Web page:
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Restraints on European Recovery Structural and Ideological Impediments to Reviving Greece and the Eurozone After the Crisis

  • Author(s): Potts, Shaina
  • Montero, Sergio
  • et al.
Abstract

Since October 2009, the Greek sovereign debt problem has spiraled into crisis. By the end of last year, Greek national debt stood at 115% of GDP, and the deficit had been revised up from 6-8% to 13.6%. On April 27, 2010, international ratings agencies decreased Greek bonds to junk status. On May 1, Greece agreed to a series of austerity measures that convinced the previously reluctant Germany to support a bailout package for Europe but also set off massive strikes throughout Greece. An initial 110 billion euro bailout was replaced days later with a 750 billion euro ($100 trillion) bailout of which IMF will provide 250 billion euros and EU institutions the rest. Even this news did not prevent stock market drops worldwide. Spain too lost its AAA credit rating at the end of May, further fanning fears that the crisis could spread to the rest of Europe.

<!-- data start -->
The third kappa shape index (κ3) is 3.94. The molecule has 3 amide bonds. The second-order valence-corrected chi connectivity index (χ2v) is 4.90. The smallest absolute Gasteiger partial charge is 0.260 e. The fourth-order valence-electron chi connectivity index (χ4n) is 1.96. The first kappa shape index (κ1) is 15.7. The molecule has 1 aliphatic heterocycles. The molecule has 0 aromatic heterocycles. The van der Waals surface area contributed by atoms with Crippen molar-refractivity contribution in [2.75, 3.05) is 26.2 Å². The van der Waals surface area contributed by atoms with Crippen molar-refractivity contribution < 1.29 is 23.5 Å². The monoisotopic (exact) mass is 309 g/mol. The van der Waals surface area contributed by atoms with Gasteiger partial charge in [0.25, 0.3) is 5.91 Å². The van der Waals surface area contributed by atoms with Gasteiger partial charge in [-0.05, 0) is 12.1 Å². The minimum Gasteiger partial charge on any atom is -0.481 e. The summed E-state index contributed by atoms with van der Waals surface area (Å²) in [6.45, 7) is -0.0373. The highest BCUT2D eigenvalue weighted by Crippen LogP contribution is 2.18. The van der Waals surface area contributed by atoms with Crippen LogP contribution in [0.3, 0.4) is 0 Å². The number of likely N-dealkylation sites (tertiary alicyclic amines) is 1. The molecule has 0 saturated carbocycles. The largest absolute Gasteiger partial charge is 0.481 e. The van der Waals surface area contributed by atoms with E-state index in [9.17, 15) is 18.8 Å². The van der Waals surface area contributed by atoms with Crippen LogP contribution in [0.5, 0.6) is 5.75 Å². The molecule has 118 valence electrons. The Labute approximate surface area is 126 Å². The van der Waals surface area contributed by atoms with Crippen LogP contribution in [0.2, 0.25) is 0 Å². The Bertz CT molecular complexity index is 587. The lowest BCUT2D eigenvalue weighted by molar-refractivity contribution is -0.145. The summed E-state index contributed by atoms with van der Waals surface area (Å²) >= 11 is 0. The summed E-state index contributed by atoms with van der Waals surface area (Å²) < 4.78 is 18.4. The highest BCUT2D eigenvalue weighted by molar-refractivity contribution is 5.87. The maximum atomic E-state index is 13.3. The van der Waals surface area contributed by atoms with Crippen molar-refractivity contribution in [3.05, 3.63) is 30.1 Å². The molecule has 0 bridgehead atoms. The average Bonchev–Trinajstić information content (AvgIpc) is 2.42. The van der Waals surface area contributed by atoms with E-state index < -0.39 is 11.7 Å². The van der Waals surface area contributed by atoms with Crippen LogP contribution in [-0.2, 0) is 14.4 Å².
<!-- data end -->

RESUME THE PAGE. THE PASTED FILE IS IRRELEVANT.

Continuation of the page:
Unfortunately, Greece faces two major obstacles to taking a truly proactive approach to recovering productivity. First, as a member of the Eurozone, which takes monetary policy out of national hands, Greece is unable to use monetary and fiscal measures in ways traditionally applied in such a situation. Second, this structural difficulty has been further exacerbated by the prevailing ideological approach to the European debt crisis, which has been framed in terms of restoring international creditworthiness and protecting foreign creditors, rather than in terms of ensuring employment and basic social needs for citizens.

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